Some researchers believe that having higher levels of cognitive empathy helps you understand why people behave the way they do sometimes (for example, by predicting why someone may become angry after a bad argument). This can help you avoid repeated arguments by identifying the source of their anger, but only if you recognize that they may be hurt first.
The sixth dimension of emotional intelligence
A more recent development in understanding emotional skills comes from Peter Vella, an organizational psychologist who co-developed his Theory of Reflected Valuing. This theory focuses on what he calls “reflection” — thinking about your emotions and how they affect you and others.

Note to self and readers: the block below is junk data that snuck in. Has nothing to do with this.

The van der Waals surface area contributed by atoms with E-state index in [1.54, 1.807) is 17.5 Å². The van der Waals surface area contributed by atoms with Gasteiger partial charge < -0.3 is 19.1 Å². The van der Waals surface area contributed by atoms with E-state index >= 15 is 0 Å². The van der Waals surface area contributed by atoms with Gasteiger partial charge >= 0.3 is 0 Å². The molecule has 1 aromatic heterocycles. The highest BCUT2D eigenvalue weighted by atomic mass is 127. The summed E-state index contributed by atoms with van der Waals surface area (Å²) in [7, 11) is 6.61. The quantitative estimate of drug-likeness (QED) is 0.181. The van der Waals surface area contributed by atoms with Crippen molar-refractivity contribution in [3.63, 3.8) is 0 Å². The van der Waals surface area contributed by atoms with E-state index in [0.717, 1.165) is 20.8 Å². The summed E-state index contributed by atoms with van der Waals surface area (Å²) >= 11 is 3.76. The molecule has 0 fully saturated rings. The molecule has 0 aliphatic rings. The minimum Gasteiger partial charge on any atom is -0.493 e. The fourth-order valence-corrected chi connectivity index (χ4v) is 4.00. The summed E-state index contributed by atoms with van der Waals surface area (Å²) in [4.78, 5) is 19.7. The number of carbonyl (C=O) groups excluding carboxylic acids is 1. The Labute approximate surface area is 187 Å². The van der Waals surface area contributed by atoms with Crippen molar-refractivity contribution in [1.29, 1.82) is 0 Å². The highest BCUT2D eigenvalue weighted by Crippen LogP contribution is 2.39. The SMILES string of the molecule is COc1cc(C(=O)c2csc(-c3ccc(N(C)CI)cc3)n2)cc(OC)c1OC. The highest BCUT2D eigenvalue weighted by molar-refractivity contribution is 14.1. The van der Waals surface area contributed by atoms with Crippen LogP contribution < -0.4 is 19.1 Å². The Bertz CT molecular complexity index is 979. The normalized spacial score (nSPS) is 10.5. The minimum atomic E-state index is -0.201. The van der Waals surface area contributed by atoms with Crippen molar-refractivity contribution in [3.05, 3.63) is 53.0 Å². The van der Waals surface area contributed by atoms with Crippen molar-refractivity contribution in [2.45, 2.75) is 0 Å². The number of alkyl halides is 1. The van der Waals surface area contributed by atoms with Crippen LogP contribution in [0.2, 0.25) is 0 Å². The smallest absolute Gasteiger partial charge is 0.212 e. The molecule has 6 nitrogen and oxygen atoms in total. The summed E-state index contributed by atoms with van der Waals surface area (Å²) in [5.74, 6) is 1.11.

In his book Flourish, Daniel Goleman describes this as having a "second person" perspective. He says that when we are aware of our feelings for someone else, we can sometimes learn something about them by looking at ourselves.
This kind of insight is possible because humans have a sense of self or ego. We know when we feel good about ourselves and we recognize it when people praise us. It makes us happy and gives us a feeling of strength.
By the same token, we also know when we don't like themselves and why not. When they fail to acknowledge their achievements, lose face, or show lack of confidence, it sets off warning signals.
With respect to loved ones, there's a difference between those who devote attention to them only during times of success and happiness and those who check in with them even when things aren't going well.